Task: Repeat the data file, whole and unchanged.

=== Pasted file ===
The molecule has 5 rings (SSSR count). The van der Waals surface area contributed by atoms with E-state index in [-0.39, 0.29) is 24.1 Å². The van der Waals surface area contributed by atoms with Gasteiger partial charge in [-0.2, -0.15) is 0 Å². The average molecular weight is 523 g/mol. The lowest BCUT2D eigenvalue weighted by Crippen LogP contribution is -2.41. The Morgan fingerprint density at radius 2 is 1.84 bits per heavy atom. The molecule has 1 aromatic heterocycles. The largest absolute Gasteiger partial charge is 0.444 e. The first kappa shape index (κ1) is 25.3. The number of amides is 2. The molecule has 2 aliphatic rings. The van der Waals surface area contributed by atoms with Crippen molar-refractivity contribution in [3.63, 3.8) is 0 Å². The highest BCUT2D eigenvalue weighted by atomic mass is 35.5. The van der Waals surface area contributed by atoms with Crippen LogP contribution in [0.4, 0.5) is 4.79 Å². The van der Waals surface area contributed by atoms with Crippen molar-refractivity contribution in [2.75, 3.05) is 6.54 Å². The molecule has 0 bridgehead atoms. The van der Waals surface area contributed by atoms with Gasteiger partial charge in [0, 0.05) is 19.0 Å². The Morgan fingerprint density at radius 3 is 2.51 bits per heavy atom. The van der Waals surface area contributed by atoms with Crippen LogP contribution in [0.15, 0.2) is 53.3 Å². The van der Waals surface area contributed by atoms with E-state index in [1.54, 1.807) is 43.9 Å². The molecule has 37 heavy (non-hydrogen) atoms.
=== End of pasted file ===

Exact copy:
The molecule has 5 rings (SSSR count). The van der Waals surface area contributed by atoms with E-state index in [-0.39, 0.29) is 24.1 Å². The van der Waals surface area contributed by atoms with Gasteiger partial charge in [-0.2, -0.15) is 0 Å². The average molecular weight is 523 g/mol. The lowest BCUT2D eigenvalue weighted by Crippen LogP contribution is -2.41. The Morgan fingerprint density at radius 2 is 1.84 bits per heavy atom. The molecule has 1 aromatic heterocycles. The largest absolute Gasteiger partial charge is 0.444 e. The first kappa shape index (κ1) is 25.3. The number of amides is 2. The molecule has 2 aliphatic rings. The van der Waals surface area contributed by atoms with Crippen molar-refractivity contribution in [3.63, 3.8) is 0 Å². The highest BCUT2D eigenvalue weighted by atomic mass is 35.5. The van der Waals surface area contributed by atoms with Crippen LogP contribution in [0.4, 0.5) is 4.79 Å². The van der Waals surface area contributed by atoms with Crippen molar-refractivity contribution in [2.75, 3.05) is 6.54 Å². The molecule has 0 bridgehead atoms. The van der Waals surface area contributed by atoms with Gasteiger partial charge in [0, 0.05) is 19.0 Å². The Morgan fingerprint density at radius 3 is 2.51 bits per heavy atom. The van der Waals surface area contributed by atoms with Crippen LogP contribution in [0.15, 0.2) is 53.3 Å². The van der Waals surface area contributed by atoms with E-state index in [1.54, 1.807) is 43.9 Å². The molecule has 37 heavy (non-hydrogen) atoms.